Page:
What is it? Hollbium offers hydroponics-as-a-service that supports indoor vertical farming by transforming walls to 'farmland'. Hydroponics is a method that grows plants in an aqueous solution without the need for soils (Verticalfarming, 2021). The hydroponic unit is called the ‘The Loop’. It enables one to grow up to 24 healthy herbs, leafy greens and vegetables indoors (Hollbium, 2021a). The Loop system aims to bring ‘farm to the fork’, enabling local food production, making farming a natural part of every indoor environment (Hollbium, 2021a). The modular design makes all parts replaceable and repairable. This technology contributes to sustainable and self-sufficient urban food production. Hollibium offers the Loop system through a subscription model (Hollbium, 2021b).
Why is this important?
Today’s food supply chain creates around 13.7 billion metric tons of CO2-equivalents, which is 26% of anthropogenic GHG emissions (Poore and Nemecek, 2018). Moreover, an estimated one-third of all the food produced in the world goes to waste (WWF, 2021). When food is wasted, all the energy and water it takes to grow, harvest, transport, and package it also goes to waste. Additional greenhouse gas emissions are produced in the form of methane when food waste ends up in the landfill. Fresh fruit and vegetable can account for 85% of food wasted by mass, which makes up 46% of the total carbon footprint from wasted food (Oakes, 2020). A solution is required to cut fresh produce waste, e.g. by growing it more locally and to demand, to minimize the environmental impact of the food sector.
Main resource strategy: Narrowing the loop by promoting locally sourced food made in a sustainable and self-sufficient way.
Other resource strategies:
Regenerating the loop by creating an indoor ecosystem that is beneficial to human health and wellbeing.
Closing the loop with the hydroponic unit made with recycled materials. Upon the end of the product lifetime, the entire unit can be repaired, reused and recycled.
Slowing the loop: Hollbium’s ‘Loop’ has a modular design using resistant material with high endurance, for durability and reusability.
Business model aspects:
- Value Proposition: indoor vertical farming that enables sustainable and self-sufficient urban food production
- Value Creation & Delivery: Hollbium offers its ‘Loop’ through a subscription service. The full service includes watering, organic nutrients, plants and general maintenance (Hollbium, 2021b).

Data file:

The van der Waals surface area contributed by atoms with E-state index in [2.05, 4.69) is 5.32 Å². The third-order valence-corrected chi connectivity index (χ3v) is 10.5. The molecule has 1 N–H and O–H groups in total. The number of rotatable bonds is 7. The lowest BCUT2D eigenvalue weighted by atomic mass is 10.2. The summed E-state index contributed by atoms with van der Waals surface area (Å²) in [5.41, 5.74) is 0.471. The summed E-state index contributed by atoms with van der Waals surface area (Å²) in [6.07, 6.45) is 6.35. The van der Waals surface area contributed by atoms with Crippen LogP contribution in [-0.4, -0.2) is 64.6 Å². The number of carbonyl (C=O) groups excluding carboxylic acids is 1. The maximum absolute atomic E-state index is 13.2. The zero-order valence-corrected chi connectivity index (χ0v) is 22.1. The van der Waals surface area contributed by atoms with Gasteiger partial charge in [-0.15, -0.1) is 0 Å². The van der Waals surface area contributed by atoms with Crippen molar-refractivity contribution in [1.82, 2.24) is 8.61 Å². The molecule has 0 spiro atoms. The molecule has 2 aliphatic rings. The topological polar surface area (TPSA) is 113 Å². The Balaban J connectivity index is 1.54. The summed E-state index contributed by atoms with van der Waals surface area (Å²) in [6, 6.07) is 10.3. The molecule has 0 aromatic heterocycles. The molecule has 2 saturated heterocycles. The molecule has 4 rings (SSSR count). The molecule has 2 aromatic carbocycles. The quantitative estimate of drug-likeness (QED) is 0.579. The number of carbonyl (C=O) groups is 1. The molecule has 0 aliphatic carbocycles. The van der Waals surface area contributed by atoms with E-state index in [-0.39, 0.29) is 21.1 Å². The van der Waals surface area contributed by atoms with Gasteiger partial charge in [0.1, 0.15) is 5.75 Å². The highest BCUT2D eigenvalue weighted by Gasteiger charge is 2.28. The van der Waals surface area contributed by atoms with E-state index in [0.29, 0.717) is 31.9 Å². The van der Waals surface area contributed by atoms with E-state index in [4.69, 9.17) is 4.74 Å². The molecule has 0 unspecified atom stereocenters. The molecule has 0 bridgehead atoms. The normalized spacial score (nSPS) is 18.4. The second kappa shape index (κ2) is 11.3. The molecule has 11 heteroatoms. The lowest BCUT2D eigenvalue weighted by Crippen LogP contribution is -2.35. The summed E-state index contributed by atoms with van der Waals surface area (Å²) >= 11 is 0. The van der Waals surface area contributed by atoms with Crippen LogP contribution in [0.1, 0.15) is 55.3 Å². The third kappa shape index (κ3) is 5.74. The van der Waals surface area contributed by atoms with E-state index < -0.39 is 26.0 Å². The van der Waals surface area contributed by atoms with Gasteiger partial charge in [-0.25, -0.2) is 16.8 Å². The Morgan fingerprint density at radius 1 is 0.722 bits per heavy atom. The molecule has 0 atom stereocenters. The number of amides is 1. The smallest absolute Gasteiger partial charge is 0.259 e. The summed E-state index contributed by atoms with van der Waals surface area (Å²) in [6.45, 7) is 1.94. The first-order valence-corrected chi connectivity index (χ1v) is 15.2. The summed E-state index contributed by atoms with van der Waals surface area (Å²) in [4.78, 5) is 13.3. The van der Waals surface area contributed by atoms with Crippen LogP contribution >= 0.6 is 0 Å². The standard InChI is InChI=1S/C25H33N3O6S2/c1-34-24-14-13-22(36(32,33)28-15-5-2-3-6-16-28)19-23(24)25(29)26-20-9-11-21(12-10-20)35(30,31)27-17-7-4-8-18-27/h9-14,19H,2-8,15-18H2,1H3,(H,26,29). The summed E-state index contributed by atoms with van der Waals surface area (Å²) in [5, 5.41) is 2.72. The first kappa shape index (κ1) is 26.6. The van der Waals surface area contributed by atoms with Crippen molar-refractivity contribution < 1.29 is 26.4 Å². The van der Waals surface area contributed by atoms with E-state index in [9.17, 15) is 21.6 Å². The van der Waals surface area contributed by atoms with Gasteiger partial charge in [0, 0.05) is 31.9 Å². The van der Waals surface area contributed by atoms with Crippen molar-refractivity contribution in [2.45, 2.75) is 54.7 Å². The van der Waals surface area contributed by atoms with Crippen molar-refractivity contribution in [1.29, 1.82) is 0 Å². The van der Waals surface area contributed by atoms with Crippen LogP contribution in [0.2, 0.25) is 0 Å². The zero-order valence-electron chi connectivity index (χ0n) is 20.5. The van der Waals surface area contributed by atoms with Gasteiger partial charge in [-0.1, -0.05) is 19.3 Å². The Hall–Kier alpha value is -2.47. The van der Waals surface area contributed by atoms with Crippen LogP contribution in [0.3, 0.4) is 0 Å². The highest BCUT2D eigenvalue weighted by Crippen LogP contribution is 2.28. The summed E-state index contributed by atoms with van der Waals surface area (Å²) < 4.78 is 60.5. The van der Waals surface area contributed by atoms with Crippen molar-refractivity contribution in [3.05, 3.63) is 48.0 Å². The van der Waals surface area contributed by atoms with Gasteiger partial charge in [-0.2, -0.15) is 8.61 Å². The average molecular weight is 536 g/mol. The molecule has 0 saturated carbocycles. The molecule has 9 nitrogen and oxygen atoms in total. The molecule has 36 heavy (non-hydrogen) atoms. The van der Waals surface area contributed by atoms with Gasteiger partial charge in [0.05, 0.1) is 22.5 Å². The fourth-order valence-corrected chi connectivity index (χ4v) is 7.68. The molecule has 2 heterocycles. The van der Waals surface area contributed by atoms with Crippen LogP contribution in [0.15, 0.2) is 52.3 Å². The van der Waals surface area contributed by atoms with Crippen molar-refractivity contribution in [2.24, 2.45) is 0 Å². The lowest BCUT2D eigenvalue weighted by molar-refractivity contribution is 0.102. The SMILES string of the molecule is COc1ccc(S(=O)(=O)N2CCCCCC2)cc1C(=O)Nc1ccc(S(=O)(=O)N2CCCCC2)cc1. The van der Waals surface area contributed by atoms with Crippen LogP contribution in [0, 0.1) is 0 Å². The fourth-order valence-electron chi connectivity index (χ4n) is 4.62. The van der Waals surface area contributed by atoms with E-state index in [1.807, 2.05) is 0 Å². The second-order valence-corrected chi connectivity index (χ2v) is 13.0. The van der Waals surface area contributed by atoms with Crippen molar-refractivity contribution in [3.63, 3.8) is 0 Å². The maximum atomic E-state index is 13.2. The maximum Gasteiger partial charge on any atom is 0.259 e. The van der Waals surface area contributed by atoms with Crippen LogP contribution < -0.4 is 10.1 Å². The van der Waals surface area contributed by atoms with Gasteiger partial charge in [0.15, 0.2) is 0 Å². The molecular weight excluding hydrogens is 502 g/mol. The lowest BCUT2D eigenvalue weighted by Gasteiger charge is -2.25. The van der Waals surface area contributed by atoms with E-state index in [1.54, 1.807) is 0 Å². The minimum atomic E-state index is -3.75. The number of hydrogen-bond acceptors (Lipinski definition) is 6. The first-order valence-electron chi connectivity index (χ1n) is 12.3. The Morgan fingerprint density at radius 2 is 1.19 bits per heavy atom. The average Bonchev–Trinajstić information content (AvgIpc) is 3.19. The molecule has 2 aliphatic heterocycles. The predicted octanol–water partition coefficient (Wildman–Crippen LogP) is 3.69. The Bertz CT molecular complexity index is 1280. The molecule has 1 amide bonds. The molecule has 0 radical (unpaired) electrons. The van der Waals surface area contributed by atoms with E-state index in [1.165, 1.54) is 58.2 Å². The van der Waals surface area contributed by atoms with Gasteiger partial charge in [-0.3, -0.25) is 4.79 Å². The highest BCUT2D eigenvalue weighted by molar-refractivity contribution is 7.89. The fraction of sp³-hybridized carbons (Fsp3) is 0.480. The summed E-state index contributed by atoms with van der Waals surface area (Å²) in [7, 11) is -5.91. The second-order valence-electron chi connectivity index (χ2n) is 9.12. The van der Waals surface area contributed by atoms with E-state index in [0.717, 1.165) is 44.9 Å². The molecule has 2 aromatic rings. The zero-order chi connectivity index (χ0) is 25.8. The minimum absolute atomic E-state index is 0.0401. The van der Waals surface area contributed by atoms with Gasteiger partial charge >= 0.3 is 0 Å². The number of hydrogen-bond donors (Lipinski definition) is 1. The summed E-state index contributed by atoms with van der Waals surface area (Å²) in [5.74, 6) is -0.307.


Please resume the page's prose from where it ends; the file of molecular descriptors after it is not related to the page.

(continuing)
- Value Capture: Hollbium gains revenue through installation fees and monthly subscription. The subscription is available from 2000 SEK/month/Loop (just under 200 EUR/ month) for 5-10 'loops' (Hollbium, 2021b).
Business model experimentation practices:
Since 2018, Hollbium now has 20 Loops across two pilots in Stockholm (Kraus, 2021). One pilot focuses on providing employee benefit by harvesting salad and herbs with the hydroponic loop. For this pilot, different spots were tested to find out the optimal spot for the Loop. The second pilot focuses more on complementing the existing biophilic interior design of the chosen location (Kraus, 2021).
Hollbium. (2021a). The Loop. Accessed 2 February 2021 at: https://www.hollbium.com/the-loop
Hollbium. (2021b). Shape the Future and Show What You Value. Accessed 2 February 2 2021 at: https://www.hollbium.com/service-offer
Kraus, G. (15 February 2021). Personal communication [Interview].
Oakes, K. (2020). How cutting your food waste can help the climate. Accessed 25 February 2021 at: https://www.bbc.com/future/article/20200224-how-cutting-your-food-waste-can-help-the-climate
Poore, J. Nemecek, T. (2018). Reducing food’s environmental impacts through producers and consumers. Science, 360(6392), 987-992. https://doi.org/10.1126/science.aaq0216
Verticalfarming. (2021). The What and Why of Hydroponic Farming. Vertical Roots. Accessed 2 February 2021 at: https://www.verticalroots.com/the-what-and-why-of-hydroponic-farming/
WWF. (2021). Fight climate change by prevent food waste. Accessed 2 25 Feburary 2021 at: https://www.worldwildlife.org/stories/fight-climate-change-by-preventing-food-waste#:~:text=But%20wasted%20food%20isn't,more%20potent%20than%20carbon%20dioxide
About project Circular X
Project Circular X is about ‘Experimentation with Circular Service Business Models’. It is an ambitious research project funded by the European Research Council (ERC) which supports top researchers from anywhere in the world. Project CIRCULAR X runs from 2020-2025. The project is led by Principal Investigator (PI) Prof Dr Nancy Bocken, who is joined by a multidisciplinary team of researchers at Maastricht Sustainability Institute (MSI), Maastricht School of Business and Economics, Maastricht University. The project cooperates with businesses who want to innovate towards the circular economy.
Project Circular X addresses a new and urgent issue: experimentation with circular service business models (CSBMs). Examples of such new business models include companies shifting from selling products to selling services and introducing lifelong warrantees to extend product lifetimes. However, CSBMs are far from mainstream and research focused on experimentation is little understood. The research aims to conduct interdisciplinary research with 4 objectives:
- Advancing understanding of CSBMs; their emergence and impacts
- Advancing knowledge on CSBM experimentation
- Developing CSBM experimentation tools
- Designing and deploying CSBM experimentation labs
This project has received funding from the European Research Council (ERC) under the European Union’s Horizon 2020 research and innovation programme, grant agreement No. 850159.
Using of this information
When you refer to this case, please use the following source:
Circular X. (2021) Case study: Hollbium: Hydroponics-as-a-service. Accessed from www.circularx.eu